Can we better anticipate an actor's future actions (e.g. mix eggs) by knowing what commonly happens after his/her current action (e.g. crack eggs)? What if we also know the longer-term goal of the actor (e.g. making egg fried rice)? The long-term action anticipation (LTA) task aims to predict an actor's future behavior from video observations in the form of verb and noun sequences, and it is crucial for human-machine interaction. We propose to formulate the LTA task from two perspectives: a bottom-up approach that predicts the next actions autoregressively by modeling temporal dynamics; and a top-down approach that infers the goal of the actor and plans the needed procedure to accomplish the goal. We hypothesize that large language models (LLMs), which have been pretrained on procedure text data (e.g. recipes, how-tos), have the potential to help LTA from both perspectives. It can help provide the prior knowledge on the possible next actions, and infer the goal given the observed part of a procedure, respectively. To leverage the LLMs, we propose a two-stage framework, AntGPT. It first recognizes the actions already performed in the observed videos and then asks an LLM to predict the future actions via conditioned generation, or to infer the goal and plan the whole procedure by chain-of-thought prompting. Empirical results on the Ego4D LTA v1 and v2 benchmarks, EPIC-Kitchens-55, as well as EGTEA GAZE+ demonstrate the effectiveness of our proposed approach. AntGPT achieves state-of-the-art performance on all above benchmarks, and can successfully infer the goal and thus perform goal-conditioned "counterfactual" prediction via qualitative analysis. Code and model will be released at https://brown-palm.github.io/AntGPT
Recently, Vision Transformers (ViTs) have shown competitive performance on image recognition while requiring less vision-specific inductive biases. In this paper, we investigate if such observation can be extended to image generation. To this end, we integrate the ViT architecture into generative adversarial networks (GANs). We observe that existing regularization methods for GANs interact poorly with self-attention, causing serious instability during training. To resolve this issue, we introduce novel regularization techniques for training GANs with ViTs. Empirically, our approach, named ViTGAN, achieves comparable performance to state-of-the-art CNN-based StyleGAN2 on CIFAR-10, CelebA, and LSUN bedroom datasets.
We present a new generative autoencoder model with dual contradistinctive losses to improve generative autoencoder that performs simultaneous inference (reconstruction) and synthesis (sampling). Our model, named dual contradistinctive generative autoencoder (DC-VAE), integrates an instance-level discriminative loss (maintaining the instance-level fidelity for the reconstruction/synthesis) with a set-level adversarial loss (encouraging the set-level fidelity for there construction/synthesis), both being contradistinctive. Extensive experimental results by DC-VAE across different resolutions including 32x32, 64x64, 128x128, and 512x512 are reported. The two contradistinctive losses in VAE work harmoniously in DC-VAE leading to a significant qualitative and quantitative performance enhancement over the baseline VAEs without architectural changes. State-of-the-art or competitive results among generative autoencoders for image reconstruction, image synthesis, image interpolation, and representation learning are observed. DC-VAE is a general-purpose VAE model, applicable to a wide variety of downstream tasks in computer vision and machine learning.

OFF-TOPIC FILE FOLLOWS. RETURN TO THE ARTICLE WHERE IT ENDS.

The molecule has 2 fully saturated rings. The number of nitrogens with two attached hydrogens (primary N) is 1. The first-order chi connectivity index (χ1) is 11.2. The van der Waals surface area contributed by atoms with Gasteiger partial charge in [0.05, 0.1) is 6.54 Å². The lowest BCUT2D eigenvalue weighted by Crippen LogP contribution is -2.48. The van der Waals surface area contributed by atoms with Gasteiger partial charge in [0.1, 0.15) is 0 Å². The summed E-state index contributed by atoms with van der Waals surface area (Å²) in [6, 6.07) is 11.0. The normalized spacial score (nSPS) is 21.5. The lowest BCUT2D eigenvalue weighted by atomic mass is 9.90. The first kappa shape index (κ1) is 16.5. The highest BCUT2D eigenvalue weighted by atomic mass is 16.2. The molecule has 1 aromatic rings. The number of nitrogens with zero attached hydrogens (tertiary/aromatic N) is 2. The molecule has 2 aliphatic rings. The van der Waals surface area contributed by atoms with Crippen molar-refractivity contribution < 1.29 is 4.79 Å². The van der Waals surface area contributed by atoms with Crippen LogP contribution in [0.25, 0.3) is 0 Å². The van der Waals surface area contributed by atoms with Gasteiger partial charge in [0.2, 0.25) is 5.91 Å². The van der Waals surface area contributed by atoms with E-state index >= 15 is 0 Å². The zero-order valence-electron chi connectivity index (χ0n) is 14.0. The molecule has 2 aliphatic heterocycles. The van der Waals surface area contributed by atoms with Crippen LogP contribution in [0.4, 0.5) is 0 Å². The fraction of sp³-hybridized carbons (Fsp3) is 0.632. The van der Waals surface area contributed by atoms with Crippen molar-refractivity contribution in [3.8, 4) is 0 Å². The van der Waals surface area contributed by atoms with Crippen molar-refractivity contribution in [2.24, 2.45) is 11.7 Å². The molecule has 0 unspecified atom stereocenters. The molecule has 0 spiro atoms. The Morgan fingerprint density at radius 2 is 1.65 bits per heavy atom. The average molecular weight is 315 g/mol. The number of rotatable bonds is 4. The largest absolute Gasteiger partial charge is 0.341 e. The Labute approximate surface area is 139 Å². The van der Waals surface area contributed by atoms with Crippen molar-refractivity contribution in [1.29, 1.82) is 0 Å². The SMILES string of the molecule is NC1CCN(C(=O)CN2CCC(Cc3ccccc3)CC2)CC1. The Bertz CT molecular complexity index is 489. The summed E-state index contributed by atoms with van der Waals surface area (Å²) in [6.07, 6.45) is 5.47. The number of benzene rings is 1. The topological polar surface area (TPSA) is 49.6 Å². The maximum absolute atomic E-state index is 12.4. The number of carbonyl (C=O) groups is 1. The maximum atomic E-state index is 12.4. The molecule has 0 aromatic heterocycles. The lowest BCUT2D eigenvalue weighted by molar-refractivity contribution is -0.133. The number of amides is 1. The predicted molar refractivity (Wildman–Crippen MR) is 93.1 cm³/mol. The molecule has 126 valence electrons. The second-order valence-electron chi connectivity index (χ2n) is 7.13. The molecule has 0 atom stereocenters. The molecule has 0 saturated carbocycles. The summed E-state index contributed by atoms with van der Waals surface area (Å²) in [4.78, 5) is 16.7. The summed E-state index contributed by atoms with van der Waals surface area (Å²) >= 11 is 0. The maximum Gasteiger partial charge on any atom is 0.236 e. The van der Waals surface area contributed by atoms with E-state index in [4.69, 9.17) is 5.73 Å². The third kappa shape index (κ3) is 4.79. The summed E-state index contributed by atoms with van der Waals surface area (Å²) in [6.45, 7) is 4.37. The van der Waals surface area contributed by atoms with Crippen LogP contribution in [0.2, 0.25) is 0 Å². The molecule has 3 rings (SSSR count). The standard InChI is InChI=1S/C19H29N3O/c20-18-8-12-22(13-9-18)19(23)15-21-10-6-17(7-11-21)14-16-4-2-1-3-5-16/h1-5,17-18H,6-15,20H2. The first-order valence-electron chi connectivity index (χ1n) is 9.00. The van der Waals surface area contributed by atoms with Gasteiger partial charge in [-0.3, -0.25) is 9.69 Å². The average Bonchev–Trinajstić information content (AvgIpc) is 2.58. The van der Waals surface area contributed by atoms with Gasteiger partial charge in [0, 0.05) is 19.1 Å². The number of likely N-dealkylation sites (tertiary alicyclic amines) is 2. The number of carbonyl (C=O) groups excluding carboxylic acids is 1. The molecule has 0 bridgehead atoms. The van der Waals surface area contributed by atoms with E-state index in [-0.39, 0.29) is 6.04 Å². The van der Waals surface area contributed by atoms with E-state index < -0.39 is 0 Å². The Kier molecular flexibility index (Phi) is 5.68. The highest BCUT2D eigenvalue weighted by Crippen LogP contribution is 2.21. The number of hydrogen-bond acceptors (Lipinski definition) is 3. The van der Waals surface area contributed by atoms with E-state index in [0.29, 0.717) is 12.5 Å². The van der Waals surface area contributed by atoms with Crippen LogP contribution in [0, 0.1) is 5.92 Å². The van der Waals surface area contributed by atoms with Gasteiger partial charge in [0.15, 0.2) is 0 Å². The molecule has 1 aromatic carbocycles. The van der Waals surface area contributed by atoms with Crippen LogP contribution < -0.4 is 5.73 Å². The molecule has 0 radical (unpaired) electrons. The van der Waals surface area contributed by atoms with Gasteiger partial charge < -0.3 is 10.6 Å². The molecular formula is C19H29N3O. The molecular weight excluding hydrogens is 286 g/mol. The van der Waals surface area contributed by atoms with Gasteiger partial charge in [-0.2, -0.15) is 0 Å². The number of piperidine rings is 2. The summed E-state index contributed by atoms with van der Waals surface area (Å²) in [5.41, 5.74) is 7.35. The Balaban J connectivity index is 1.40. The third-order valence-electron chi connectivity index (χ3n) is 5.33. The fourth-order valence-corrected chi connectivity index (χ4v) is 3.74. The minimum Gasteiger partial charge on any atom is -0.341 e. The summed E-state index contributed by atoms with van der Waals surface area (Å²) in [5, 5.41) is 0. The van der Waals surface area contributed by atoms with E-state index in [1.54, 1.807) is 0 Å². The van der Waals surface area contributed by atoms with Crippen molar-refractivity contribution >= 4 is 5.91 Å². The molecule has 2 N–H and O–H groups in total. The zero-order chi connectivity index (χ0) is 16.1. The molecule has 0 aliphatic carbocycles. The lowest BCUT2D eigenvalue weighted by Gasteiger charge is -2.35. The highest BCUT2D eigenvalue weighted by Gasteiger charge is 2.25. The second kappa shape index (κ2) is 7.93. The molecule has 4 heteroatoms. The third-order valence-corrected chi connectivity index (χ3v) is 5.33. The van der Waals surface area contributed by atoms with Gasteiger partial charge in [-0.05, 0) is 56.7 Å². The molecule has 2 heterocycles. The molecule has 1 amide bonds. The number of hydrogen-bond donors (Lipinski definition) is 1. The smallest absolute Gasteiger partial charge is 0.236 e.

We tackle the problem of modeling sequential visual phenomena. Given examples of a phenomena that can be divided into discrete time steps, we aim to take an input from any such time and realize this input at all other time steps in the sequence. Furthermore, we aim to do this without ground-truth aligned sequences -- avoiding the difficulties needed for gathering aligned data. This generalizes the unpaired image-to-image problem from generating pairs to generating sequences. We extend cycle consistency to loop consistency and alleviate difficulties associated with learning in the resulting long chains of computation. We show competitive results compared to existing image-to-image techniques when modeling several different data sets including the Earth's seasons and aging of human faces.